AS Ecuador’s coordinating minister of production, employment and competitiveness, Nathalie Cely Suárez has seen her country’s ties with China deepen rapidly. She spoke to China Economic Review about the impact of Beijing’s investment.
Q: The government has been in contract talks with foreign oil companies with a view to increasing state revenues from the sector. What is likely to come out of this?
A: As conversations unfold, local and foreign companies have been very receptive of the government’s concerns. As far as they’ve let us know, no one has suggested altering any planned investments. We are confident our government team and the companies’ representatives will be proactive before the November 17 deadline for new agreements arrives.
Q: How dependent is Ecuador on foreign investment in the oil and gas sector?
A: Ecuador’s oil resources have traditionally been handled by Petroecuador, either in cooperation or through contractual agreements with foreign companies. While the question of dependence is tricky, our decision to negotiate new contractual terms suggests that much profit is being generated from investments in Ecuador. At the same time, there must be legitimate and reasonable benefits for Ecuadorians from those investments.
Q: How would Ecuador like to see Chinese investment in natural resources evolve?
A: The government is willing to promote foreign investment at large, as long as it fulfills ethical financial criteria: We want investors to create jobs, pay taxes and show respect for communities, consumers and the environment. Whether investment goes into new areas – mining, gas, and so on – or into more traditional areas, it’s ultimately dependent upon investors having good business ideas.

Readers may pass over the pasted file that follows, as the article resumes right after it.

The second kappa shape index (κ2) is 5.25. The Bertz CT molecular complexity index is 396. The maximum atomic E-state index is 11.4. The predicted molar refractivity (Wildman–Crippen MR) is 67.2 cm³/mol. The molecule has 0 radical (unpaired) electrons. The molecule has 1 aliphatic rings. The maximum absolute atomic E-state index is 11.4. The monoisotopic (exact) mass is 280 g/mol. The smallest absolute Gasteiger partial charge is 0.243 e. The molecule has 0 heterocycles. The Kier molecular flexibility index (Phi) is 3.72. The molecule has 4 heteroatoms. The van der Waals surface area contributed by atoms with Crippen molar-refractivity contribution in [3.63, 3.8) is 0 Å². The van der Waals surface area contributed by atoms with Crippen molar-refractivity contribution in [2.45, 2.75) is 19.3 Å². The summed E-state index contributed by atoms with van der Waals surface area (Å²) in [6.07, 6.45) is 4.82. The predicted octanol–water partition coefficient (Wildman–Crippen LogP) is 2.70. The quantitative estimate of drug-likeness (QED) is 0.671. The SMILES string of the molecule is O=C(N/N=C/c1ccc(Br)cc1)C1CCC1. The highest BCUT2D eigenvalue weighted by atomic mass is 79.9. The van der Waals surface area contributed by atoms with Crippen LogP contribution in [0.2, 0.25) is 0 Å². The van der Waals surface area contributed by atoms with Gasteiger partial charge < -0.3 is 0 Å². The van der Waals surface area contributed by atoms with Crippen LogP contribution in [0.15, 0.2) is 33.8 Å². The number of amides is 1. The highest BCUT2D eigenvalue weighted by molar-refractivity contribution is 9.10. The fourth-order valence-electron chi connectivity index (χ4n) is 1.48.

Q: How significant is Export-Import Bank of China (Eximbank) support of the Coca Codo Sinclair hydroelectric dam?
A: The significance of that credit agreement going forward is as big for our country as the project itself. Being the largest dam in the country, Coca Codo Sinclair is a good example of the future partnering opportunities between China’s financial institutions and our country. We believe the scale of foreign involvement in the energy sector is only defined by mutual interest and successful joint experiences.
Q: Eximbank is also backing the Sopladora hydroelectric plant. Critics say this means China will be financing nearly 60% of all current energy sector public works projects. Is there a risk of overdependence?
A: We’re working hard on leveraging our projects – and not only energy projects – and we have various foreign investors engaged in serious conversations. If our partnering options with China or any other country grow with time, and so does confidence and mutual trust, 60% should not be a scary number.